The Pulse: Billions of rare earths in slag; Silver down but not out
Here’s something that will make you sit up and take notice: the Chinese say they have something like $80 billion worth of rare earths contained in slag that has already been mined and treated from their biggest REE mine.
According to the Beijing-based Caixin business service, that is the estimated value of the tailings dam in Inner Mongolia owned by Baotou’s rare earth operation. The environmental hazards have been covered in the world press; a few years ago, London’s Daily Mail published a photo essay showing the devastation.
But here’s the aspect of the tailings dam that will interest readers of ProEdgewire: the article quotes Baosteel Rare Earth Research Institute director Ma Pengqi saying the resource value of all that sludge contained by 20 metre high concrete walls is equivalent to what still remains to be extracted from the Bayan Obo mine itself. That rare earth deposit retains a reserve of 36 million tonnes, which Ma says is 36 per cent of the world’s total. (Editorial note: this figure is provided by Baotou and does not reflect the actual state of world rare earths reserves, nor does it allow for the potential of increasing non-China REE resources from exploration and assessments now under way.)
The Chinese company says researchers found the value of rare earths in the 180 million tonnes of slag was higher that the estimated remaining elements contained ore at the Bayan Obo mine. The average grade of rare earths averages 7% compared to 5.5% in the mine. However, Ma gives a value to what is in the tailings dam: about 1 trillion yuan ($160 billion), half from rare earths and half from other minerals.
However, Caixin also reports that “the Baosteel tailings pool was the result of inefficient mining practices and the by-product created will make further mineral extraction more difficult”. More difficult, perhaps, but you have to wonder why this story is being floated now. Is it just another strand in the complex Chinese strategy concerning rare earths which seems to be to discourage competitors and dangle the prospect of Chinese production being lifted?
Here’s another point: treating tailings and slag dumps is nothing new in the mining business. Much present era production – of everything from gold to tungsten – comes from mining companies reworking waste dumps left behind as a result of “inefficient” mining practices of previous decades and centuries.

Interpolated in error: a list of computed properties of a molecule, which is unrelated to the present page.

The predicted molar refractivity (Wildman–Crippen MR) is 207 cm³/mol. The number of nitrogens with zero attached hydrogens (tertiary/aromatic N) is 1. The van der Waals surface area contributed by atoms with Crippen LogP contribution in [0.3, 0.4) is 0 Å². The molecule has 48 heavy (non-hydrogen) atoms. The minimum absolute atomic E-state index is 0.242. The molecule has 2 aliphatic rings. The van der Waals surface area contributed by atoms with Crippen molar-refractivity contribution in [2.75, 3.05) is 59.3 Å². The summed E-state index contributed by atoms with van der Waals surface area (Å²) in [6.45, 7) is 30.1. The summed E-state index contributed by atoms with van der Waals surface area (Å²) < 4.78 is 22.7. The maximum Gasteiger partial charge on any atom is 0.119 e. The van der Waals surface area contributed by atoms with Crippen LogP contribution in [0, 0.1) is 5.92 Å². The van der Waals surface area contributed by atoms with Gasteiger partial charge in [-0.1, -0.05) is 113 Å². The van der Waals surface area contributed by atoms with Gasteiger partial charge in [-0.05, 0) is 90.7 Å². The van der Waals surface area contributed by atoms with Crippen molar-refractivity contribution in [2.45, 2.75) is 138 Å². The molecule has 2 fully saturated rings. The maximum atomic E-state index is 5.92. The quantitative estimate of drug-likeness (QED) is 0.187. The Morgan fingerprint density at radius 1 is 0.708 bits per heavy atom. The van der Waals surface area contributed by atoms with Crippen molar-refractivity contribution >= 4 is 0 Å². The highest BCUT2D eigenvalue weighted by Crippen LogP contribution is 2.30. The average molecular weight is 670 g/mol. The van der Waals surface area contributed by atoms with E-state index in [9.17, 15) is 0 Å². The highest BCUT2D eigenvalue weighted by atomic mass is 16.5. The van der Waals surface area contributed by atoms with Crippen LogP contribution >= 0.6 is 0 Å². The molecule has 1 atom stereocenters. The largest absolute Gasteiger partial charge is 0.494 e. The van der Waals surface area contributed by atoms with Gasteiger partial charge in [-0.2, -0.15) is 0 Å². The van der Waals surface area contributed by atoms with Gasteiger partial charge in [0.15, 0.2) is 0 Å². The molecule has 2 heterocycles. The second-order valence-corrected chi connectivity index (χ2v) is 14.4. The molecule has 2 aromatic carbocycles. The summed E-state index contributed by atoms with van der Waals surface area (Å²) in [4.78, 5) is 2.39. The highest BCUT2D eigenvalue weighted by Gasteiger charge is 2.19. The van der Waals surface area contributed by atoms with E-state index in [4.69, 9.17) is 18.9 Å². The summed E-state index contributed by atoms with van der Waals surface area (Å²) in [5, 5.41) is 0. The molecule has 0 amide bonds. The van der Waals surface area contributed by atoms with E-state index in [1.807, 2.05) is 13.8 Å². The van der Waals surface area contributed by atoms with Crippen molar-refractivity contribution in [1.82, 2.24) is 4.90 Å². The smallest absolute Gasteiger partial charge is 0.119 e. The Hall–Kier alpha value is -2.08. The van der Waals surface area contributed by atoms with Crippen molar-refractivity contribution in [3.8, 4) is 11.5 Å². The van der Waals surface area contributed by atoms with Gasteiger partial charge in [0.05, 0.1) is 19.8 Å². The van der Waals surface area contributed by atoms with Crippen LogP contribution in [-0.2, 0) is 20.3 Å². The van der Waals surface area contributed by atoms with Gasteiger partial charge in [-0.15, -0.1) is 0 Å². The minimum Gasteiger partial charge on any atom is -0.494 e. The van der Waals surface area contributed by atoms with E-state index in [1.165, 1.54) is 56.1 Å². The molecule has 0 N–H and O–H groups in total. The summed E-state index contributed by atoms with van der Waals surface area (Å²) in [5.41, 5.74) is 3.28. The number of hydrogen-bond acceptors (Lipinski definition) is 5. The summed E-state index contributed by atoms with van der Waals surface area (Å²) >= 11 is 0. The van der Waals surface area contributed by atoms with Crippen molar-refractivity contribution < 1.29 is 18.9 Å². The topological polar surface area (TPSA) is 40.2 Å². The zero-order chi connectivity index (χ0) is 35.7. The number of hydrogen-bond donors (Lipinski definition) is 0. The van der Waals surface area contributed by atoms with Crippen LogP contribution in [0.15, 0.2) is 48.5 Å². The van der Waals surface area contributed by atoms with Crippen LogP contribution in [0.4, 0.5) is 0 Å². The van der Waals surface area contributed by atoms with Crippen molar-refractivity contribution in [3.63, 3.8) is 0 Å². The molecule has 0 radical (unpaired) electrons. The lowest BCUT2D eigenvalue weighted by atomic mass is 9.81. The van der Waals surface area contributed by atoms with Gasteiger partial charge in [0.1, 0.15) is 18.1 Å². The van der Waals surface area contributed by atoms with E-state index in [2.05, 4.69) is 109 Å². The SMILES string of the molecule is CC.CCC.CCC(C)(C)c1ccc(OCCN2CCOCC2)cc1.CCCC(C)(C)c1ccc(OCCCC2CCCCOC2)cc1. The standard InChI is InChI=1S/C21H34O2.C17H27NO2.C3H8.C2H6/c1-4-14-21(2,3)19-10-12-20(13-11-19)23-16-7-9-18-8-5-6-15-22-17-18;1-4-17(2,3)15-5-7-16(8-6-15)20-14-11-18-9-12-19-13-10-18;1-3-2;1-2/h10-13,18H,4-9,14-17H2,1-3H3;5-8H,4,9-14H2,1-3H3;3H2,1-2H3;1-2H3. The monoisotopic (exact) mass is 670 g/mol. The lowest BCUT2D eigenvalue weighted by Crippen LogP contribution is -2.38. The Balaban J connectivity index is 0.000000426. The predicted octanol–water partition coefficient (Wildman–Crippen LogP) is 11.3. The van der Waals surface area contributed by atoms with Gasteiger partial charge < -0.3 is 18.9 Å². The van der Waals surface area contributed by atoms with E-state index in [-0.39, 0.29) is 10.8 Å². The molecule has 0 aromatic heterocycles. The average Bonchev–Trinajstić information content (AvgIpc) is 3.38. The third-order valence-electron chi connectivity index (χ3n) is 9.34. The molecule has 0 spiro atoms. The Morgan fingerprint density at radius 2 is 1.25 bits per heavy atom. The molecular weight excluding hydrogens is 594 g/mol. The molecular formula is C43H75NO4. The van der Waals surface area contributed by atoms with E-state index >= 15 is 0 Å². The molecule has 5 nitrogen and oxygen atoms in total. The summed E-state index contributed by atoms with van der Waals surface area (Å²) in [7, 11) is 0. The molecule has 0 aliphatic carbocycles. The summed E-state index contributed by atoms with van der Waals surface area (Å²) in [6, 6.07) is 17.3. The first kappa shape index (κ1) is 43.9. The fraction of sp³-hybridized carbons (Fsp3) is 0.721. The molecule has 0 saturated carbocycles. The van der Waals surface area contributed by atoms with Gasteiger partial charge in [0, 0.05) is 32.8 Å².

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Silver: Of all the precious metals, silver is the most sensitive to swings in risk appetite. Up until December 17, silver was the best precious metals performer of 2012, and then it plunged. So from nearly $35/oz in early November to a Christmas close at $29.81.
In January-June, the net inflows to silver exchange-traded funds totalled 9.7 million ounces; in July-December, the net inflows have been 30 million ounces. Silver coin sales in 2012 were robust (although not as high as in 2011).
BNP Paribas in London sees silver investment interest reviving in line with an expected bounce-back in gold.
It is interesting to note though that, unlike gold, industrial applications for silver now account for 55% of silver end-use, followed by jewellery (18%), coins and medals (14%), photography (8%) and silverware (5%).
BNP says silver production will come primarily from the gold mining sector (as a by-product) and in particular from the Pueblo Viejo mine in the Dominican Republic – which started mining last August – and the Concheno mine in Mexico which has a 2013 start-up.
Watch China, the report urges. The country is now the second largest silver fabricator with a share of 17% and s heading to become the world’s second largest producer. Trading of silver contracts on the Shanghai Futures Exchange and the Shanghai Gold Exchange have given the white metal a big boost in that country.
Disclaimer: The above is an opinion written by Robin Bromby, and he is not a licensed investment advisor.
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